Climate Crises and Building a Sustainable Digital Industry
As highlighted by last Friday’s global Climate Strike, the world is increasingly aware that we stand on the edge of an imminent climate and ecological crisis. It was heartening to see that, around the world, so many people took to the streets to call on government and business to make serious changes.
For those businesses who are committed to reducing their carbon footprint, it might be tempting to think that we’re doing all we can (and should) to ‘do out bit’ on climate change. We know we need to turn off the lights in the office before we leave at night, we buy lower energy-use appliances and reduce or re-use office products. It’s something that often goes hand in hand with startup culture.
What many don’t realise however, is that the data centres we rely on to access and store information, a central tenet of any business, have an enormous carbon footprint. In fact, some sources suggest that by 2020, data centres will have a bigger carbon footprint than the entire aviation industry. Certainly, internet usage contributes to a staggering 10% of the world’s electricity consumption. The digital age gave rise to a digital industry, and we’re as responsible as any of the more traditional industries for the impact of business on the planet.
It’s easy to ignore the environmental impact of digital emissions. After all, our devices aren’t attached to smoke-bellowing chimneys. However, for those businesses who want to truly embrace an ethical approach to sustainability, here are a few simple steps to follow:
Lead by example
Everyone in a business, particularly those individuals in leadership positions, has a responsibility to encourage sustainability within their organisation. From creating sustainable working policies and sharing best practice documents, to maintaining regular communication that establishes new sustainability efforts, business leaders can inspire a culture of environmentally friendly behaviour in staff.
However, managers should also consider introducing schemes which incentivise sustainable behaviours. through reward opportunities. Reward opportunities - from cycling to work to carpooling – are simple and effective ways to encourage the reduction of work-related emissions. Still not enough? For those who are keen on making an impactful environmental change, you may want to consider matching leave for anyone who wants to take time off work in order to support the climate strikes being held across the world this month. If you really can’t sacrifice the time off to join them, help them to make a placard!
On the digital side, consider the environmental impact of your design choices. Auto-playing videos on a web page use a lot of energy, as does storing needless information on your servers.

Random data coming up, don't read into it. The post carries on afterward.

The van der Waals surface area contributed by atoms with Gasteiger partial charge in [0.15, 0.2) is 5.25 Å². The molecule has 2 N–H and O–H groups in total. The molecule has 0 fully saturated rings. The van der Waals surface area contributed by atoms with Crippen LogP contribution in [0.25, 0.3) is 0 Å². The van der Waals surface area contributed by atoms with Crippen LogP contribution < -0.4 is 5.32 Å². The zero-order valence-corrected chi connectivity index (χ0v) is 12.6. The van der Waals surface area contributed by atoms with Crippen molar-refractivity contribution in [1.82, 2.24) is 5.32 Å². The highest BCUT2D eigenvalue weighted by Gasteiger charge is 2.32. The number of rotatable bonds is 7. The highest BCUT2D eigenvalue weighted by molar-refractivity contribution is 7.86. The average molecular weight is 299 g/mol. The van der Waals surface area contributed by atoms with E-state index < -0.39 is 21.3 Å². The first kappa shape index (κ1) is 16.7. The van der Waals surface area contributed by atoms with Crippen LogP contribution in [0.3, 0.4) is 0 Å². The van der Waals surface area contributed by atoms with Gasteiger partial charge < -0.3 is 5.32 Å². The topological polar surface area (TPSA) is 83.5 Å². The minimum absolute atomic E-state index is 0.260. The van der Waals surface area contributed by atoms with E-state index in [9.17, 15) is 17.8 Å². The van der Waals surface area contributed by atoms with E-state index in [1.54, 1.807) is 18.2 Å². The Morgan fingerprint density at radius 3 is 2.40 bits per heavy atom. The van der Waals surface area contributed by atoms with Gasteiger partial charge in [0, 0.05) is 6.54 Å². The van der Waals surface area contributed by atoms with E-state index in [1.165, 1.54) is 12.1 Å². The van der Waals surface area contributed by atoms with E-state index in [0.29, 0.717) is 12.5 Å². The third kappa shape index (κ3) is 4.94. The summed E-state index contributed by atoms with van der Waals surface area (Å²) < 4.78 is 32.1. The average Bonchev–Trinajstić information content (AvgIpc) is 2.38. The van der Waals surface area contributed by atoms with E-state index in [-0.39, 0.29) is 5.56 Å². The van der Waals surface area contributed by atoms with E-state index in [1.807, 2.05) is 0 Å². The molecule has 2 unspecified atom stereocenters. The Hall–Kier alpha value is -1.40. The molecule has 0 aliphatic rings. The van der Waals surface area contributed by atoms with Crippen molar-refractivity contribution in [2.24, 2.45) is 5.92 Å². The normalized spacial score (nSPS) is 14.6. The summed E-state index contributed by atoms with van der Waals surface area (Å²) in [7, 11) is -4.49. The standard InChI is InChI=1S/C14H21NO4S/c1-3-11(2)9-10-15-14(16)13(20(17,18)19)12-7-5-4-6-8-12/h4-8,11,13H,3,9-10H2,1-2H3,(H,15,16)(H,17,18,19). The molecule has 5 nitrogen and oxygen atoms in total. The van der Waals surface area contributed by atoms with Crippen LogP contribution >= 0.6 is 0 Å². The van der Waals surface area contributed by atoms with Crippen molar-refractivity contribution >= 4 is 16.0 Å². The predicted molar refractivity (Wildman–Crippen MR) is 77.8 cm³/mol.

Strive for neutrality
It is paramount that all organisations measure their environmental impact in order to plan out how it can be minimised. This includes measuring as many of your carbon emissions as possible (and not just the ones you’re legally required to measure). For digital businesses, as well as the ‘standard’ switching to renewable energy suppliers, and encouraging employees to use public transport when possible, why not make use of technology to minimise traditional issues? International business trips by plane? Sometimes face to face is the only way, but if not essential, jump on Zoom or Google Hangouts instead (far less impactful).
More widely, sustainable businesses must strive for carbon neutrality - by both minimising unsustainable activities and investing in offsetting any carbon emissions produced. Carbon offsetting programmes are an invaluable way of giving back to the world in a way that best helps those most affected by the negative effects of climate change.
Choose your partners carefully
Building a digital business isn’t just about generating as much profit as possible. If your company is truly dedicated to ethical considerations such as sustainability, then outlining guidelines and requirements for organisational partners is key.
From doing due diligence on suppliers and giving preference to sustainable businesses, to disclosing any climate conflicts from your portfolio, it is crucial for your business to be honest and robust when developing a sustainable business model. Furthermore, you can also help existing clients to minimise their environmental impact by recommending sustainable practices, products and services. Reducing environmental impact is a joint responsibility of both your business and its business partners/clients.
Make a bold statement
Achieving an industry-wide culture change is challenging to achieve. But it’s only by raising awareness of the environmental damage that digital businesses risk causing, that any change will be enacted. We should use our platforms and networks to discuss opportunities to improve sustainability. Data centres that guzzle energy are very much the tip of the iceberg in an industry we can all look to improve.
Some businesses may even wish to take it a step further and publicly declare a climate and ecological emergency. By doing this, you can clearly highlight the importance of improving sustainability within your sector, as well as outline exactly how that can be achieved.